Pursuant to Article 2, paragraph 1 of the Law on the Implementation of the Decisions of the Commission to Preserve National Monuments, established pursuant to Annex 8 of the General Framework Agreement for Peace in Bosnia and Herzegovina, a “National Monument” is an item of public property proclaimed by the Commission to Preserve National Monuments to be a National Monument pursuant to Articles V and VI of Annex 8 of the General Framework Agreement for Peace in Bosnia and Herzegovina and property entered on the Provisional List of National Monuments of Bosnia and Herzegovina (Official Gazette of  BiH no. 33/02) until the Commission reaches a final decision on its status, as to which there is no time limit and regardless of whether a petition for the property in question has been submitted or not.

           At a session held on 1 to 2 July 1999 the Commission issued a Decision to add the architectural ensemble of the old fort of Ljubuški, Ljubuški, Ljubuški Municipality, to the Provisional List of National Monuments of Bosnia and Herzegovina, numbered as 358.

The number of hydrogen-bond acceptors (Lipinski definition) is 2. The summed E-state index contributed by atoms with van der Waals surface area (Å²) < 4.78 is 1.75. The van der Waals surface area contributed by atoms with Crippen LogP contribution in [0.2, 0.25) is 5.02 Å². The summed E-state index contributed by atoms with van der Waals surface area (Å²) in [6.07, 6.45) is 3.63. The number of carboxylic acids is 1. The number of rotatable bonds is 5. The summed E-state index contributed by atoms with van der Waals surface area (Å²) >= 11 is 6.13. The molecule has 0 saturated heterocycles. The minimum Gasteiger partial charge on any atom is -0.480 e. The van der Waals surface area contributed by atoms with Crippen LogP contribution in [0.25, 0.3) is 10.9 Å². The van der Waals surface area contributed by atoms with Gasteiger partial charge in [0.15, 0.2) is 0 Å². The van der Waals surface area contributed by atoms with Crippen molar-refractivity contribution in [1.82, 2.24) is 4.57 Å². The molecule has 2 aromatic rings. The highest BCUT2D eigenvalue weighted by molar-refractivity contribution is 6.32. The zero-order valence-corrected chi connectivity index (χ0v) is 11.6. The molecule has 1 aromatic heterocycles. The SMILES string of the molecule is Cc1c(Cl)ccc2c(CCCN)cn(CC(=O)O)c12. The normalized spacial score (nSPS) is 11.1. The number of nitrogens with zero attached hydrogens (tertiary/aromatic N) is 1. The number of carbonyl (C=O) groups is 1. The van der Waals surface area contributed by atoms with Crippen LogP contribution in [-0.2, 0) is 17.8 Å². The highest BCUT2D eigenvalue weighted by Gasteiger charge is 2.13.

Pursuant to the provisions of the law, the Commission proceeded to carry out the procedure for reaching a final decision to designate the Property as a National Monument, pursuant to Article V of Annex 8 and Article 35 of the Rules of Procedure of the Commission to Preserve National Monuments.  



In the procedure preceding the adoption of a final decision to proclaim the property a national monument, the following documentation was inspected:

·         Documentation on the location and current owner and user of the property (copy of cadastral plan and copy of land registry entry)

·         Data on the current condition and use of the property, including a description and photographs, data of war damage, data on restoration or other works on the property if any, etc.

·         Historical, architectural and other documentary material on the property, as set out in the bibliography forming part of this Decision.


The findings based on the review of the above documentation and the condition of the site are as follows:


1. Information on the property